Home   Business News   Article

Subscribe Now

Keith Senior, of Jacobs Allen, looks at whether it's worthwhile for a small business to operate through a limited company

As the dust settles on this week’s Autumn Statement (aka Budget!), we can turn our thoughts to solid practical issues impacted by tax rather than the hysteria of speculation on what the Chancellor might have waiting for us.

But the previously announced rise in corporation tax and dividend tax rate has a very wide impact on many small businesses, and it leads to a big question for many such businesses – “Should we be operating through a limited company?”

Clearly there is a main criterion of whether there is a need for limited liability protection in the event that a claim could be made against the proprietor of the business that would not be covered by business insurance. In many cases this is not a real risk, so you have to look at the other factors that make trading through a limited company attractive. Many people think that tax saving is such a motive and don’t review the detailed calculations to see how much benefit (or indeed cost) is at stake.

Keith Senior, of Jacobs Allen
Keith Senior, of Jacobs Allen

One of the main alternatives to trading using a limited company is to be a ‘sole trader’ such that the business is owned and operated by the individual, and they are taxed on all of the profits made, whether used personally or not. Most owners of very small businesses that are operated through a limited company rely on being able to extract all of the profits of the company each year for personal use, so it is important to compare the tax burden between company and sole trade.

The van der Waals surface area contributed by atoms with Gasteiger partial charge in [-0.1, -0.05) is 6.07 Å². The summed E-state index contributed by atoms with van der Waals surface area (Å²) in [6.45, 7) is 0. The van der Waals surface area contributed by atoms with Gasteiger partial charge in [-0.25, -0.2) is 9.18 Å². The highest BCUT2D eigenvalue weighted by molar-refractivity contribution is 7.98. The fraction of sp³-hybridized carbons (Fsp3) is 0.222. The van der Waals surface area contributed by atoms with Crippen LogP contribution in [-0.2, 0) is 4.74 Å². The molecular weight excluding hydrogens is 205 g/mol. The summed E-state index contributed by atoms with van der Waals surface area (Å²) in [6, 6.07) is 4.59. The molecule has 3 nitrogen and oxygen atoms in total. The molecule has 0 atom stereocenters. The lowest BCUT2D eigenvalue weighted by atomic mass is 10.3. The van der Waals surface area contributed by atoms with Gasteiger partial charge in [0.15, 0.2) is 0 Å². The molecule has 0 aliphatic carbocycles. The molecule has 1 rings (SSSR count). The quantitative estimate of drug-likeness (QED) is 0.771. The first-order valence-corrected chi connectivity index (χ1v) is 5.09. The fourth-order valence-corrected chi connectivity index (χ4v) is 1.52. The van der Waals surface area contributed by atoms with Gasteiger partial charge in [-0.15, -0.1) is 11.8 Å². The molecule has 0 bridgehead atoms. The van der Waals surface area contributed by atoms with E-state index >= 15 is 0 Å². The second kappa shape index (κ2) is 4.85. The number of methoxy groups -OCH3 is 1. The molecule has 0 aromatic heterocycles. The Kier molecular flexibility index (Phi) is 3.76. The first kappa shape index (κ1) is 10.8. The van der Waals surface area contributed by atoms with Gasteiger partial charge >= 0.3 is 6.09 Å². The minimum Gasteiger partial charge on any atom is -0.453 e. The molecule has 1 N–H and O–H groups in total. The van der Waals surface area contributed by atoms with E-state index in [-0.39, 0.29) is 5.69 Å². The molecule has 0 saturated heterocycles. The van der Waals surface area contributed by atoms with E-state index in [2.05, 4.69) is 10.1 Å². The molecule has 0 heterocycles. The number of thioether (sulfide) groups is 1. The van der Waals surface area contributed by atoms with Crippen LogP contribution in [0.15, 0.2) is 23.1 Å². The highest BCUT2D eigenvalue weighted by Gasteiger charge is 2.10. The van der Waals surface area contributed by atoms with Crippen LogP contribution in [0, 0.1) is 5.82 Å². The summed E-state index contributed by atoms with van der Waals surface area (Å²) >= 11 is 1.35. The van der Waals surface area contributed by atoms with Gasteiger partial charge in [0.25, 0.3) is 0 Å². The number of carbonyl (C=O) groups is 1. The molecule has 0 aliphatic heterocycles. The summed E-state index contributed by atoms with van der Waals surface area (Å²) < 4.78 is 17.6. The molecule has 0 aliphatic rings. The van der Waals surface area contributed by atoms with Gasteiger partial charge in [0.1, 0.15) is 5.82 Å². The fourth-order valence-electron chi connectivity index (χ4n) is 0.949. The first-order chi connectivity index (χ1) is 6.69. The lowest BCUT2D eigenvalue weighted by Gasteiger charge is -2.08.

The following table illustrates these net profits comparisons for next tax year at different levels of before tax profit.


Given that the savings at all but the middle bracket of profits of around £60-70,000 result in savings of less than £1,000, a good deal of this saving would be eaten away by the additional costs of running a limited company. This should perhaps cause more small businesses to think about disincorporating.

Jacobs Allen
Jacobs Allen

With changes to tax rates from April 2023, this old chestnut of a problem is yet again in sharp focus. Add to that a potential greater saving by using a partnership structure rather than a sole trader, if appropriate, and it seems clear than many small company owners need to be speaking to their accountant to see what structure they choose for the future to help with their cost of living problems.

Keith Senior is a director at Jacobs Allen Chartered Accountants